Curbing the predatory nature of mankind does not render inevitable the existence of the state or state expansion beyond a basic framework that provides for peaceful coexistence. Though mankind has historically exhibited a propensity for violence, we have also found ways to overcome or constrain that propensity and have thereby realized great gains from peaceful social cooperation through specialization and exchange. There are, then, at least two human propensities that history has repeatedly confirmed: (1) to truck, barter, and exchange, and (2) to rape, pillage, and plunder. Which propensity dominates is ultimately a function of incentives:3 the “rules of the game” human beings find themselves interacting within. If taking is possible only when coupled with giving, then the truck, barter, and exchange propensity will be on display. If taking is possible without any corresponding giving, then our propensity to predate on one another will be on display, which will tend to reward the strong and penalize the weak. But here is the trick: worlds that cater to our cooperative propensity grow rich and the lives within them are healthy and wealthy, whereas worlds that cater to our propensity for violence subject their inhabitants and, ultimately, even those who rise to the top of the predatory elite, to a life of ignorance, sickness, poverty, and squalor (see, for example, Leeson 2010; Boettke and Subrick 2003).

The state, as the institutionalization of the geographic monopoly on the legitimized means of coercion, is put in the advantaged position to predate and violate the human rights of its citizens and impoverish the population. Empowering the state to curb private predation requires the possibility of public predation. At each step of an argument demanding an increasing role of the state in the economy, this simple fact must be stressed, and multiple fail-safes established. David Hume (1907 [1754]), Adam Smith’s good friend and fellow Scottish Enlightenment philosopher, stressed that when designing governmental institutions we must assume that all men are knaves and require that the appropriate constraints are built in to ward off knavish behavior even if knaves are in power. A robust political economy, similar to what classical political economists wanted to establish, is one that builds in constraints on the predatory ability of government such that bad men will do the least harm if they get in power. Such constraints are inconsistent with an ever-expanding size and scope of government, as it entails disregarding the inevitably enhanced predatory capacity of the state.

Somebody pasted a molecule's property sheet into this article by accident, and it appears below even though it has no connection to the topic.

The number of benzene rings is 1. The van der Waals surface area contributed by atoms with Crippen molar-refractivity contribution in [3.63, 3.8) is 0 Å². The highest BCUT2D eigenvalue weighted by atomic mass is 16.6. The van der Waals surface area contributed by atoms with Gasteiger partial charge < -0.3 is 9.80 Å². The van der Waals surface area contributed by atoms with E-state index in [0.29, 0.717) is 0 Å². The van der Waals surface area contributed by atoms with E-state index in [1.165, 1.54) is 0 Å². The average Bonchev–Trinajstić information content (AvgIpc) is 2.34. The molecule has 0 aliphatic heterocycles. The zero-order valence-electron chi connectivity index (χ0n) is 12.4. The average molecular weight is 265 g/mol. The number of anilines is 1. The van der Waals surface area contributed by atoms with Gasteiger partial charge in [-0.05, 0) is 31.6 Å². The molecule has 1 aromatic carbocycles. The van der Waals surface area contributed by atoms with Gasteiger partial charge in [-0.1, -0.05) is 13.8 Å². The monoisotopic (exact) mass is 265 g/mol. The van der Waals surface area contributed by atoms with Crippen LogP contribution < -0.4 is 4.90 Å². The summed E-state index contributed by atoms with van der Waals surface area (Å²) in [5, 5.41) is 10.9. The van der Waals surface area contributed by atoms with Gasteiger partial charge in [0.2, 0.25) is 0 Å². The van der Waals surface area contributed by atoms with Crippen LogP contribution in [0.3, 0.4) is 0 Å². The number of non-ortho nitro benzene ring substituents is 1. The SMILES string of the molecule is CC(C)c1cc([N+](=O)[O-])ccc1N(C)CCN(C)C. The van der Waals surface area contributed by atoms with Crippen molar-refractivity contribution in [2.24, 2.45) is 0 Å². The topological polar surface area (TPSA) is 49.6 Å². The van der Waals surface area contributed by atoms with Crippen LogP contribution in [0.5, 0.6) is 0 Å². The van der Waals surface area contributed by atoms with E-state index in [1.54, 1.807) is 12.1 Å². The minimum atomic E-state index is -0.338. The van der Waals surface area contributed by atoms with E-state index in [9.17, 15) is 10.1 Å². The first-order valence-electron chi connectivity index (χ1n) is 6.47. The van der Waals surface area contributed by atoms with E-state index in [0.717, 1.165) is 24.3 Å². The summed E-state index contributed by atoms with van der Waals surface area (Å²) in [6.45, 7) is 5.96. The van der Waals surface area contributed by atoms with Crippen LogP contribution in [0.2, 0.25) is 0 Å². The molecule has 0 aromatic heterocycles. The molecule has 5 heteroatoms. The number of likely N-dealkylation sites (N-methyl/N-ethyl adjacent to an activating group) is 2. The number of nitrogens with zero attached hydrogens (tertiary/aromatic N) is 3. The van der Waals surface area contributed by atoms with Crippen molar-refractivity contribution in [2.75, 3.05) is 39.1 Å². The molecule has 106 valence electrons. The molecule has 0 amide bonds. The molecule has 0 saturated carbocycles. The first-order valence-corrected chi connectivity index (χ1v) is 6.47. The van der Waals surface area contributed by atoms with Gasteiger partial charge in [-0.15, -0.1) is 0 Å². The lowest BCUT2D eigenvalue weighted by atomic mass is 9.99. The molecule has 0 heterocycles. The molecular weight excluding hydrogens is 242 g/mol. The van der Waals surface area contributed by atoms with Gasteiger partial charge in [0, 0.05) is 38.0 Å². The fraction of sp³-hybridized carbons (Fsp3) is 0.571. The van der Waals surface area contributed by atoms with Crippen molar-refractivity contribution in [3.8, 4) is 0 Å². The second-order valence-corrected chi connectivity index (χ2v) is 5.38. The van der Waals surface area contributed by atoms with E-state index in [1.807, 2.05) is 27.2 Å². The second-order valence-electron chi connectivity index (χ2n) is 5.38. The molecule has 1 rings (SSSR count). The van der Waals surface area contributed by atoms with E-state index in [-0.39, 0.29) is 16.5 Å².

Market Failure as Justification for Impediments to Market Adjustment

Economists’ justification for government intervention into the market economy stems from market failure theory. The four basic market failures are: (1) monopoly, (2) public goods, (3) externalities, and (4) macroeconomic instability. The concern for monopoly can be traced back to classical economists,4 though, by their definition, a monopoly was the possession of a state license to be an exclusive seller: monopoly power was a creation of state intervention, not of market forces. During the late nineteenth and early twentieth centuries, however, many economists started to argue that monopoly power was an outgrowth of competitive capitalism. Empirical evidence and theoretical developments concerning market theory have effectively challenged these arguments and demonstrated that the classical economists’ understanding of monopoly is the more coherent explanation of monopoly power.5 Nevertheless, in the popular imagination the idea that monopoly power is an outgrowth of unbridled capitalism dominates.

Classical economists argued that public goods resulted in a demand for increased state intervention into the economy. Roads and bridges, for example, would not be provided by the market economy because individuals could benefit from them without having to pay for that benefit and, given their self-interested nature, no one would pay. The “free rider” problem would impede the ability of firms to profitably provide these services. A free market economy, classical economists argued, would thus fail to satisfy consumer demand for such goods. This intuition was developed over the years into a pure theory of public goods. As with monopoly, however, more recent developments in theory accompanied by empirical investigations have demonstrated the existence of technological solutions to the “free rider” problem, and illustrated these with numerous examples throughout history where Coasean bargains have enabled private solutions to public good problems (see, for example, Ostrom 1990).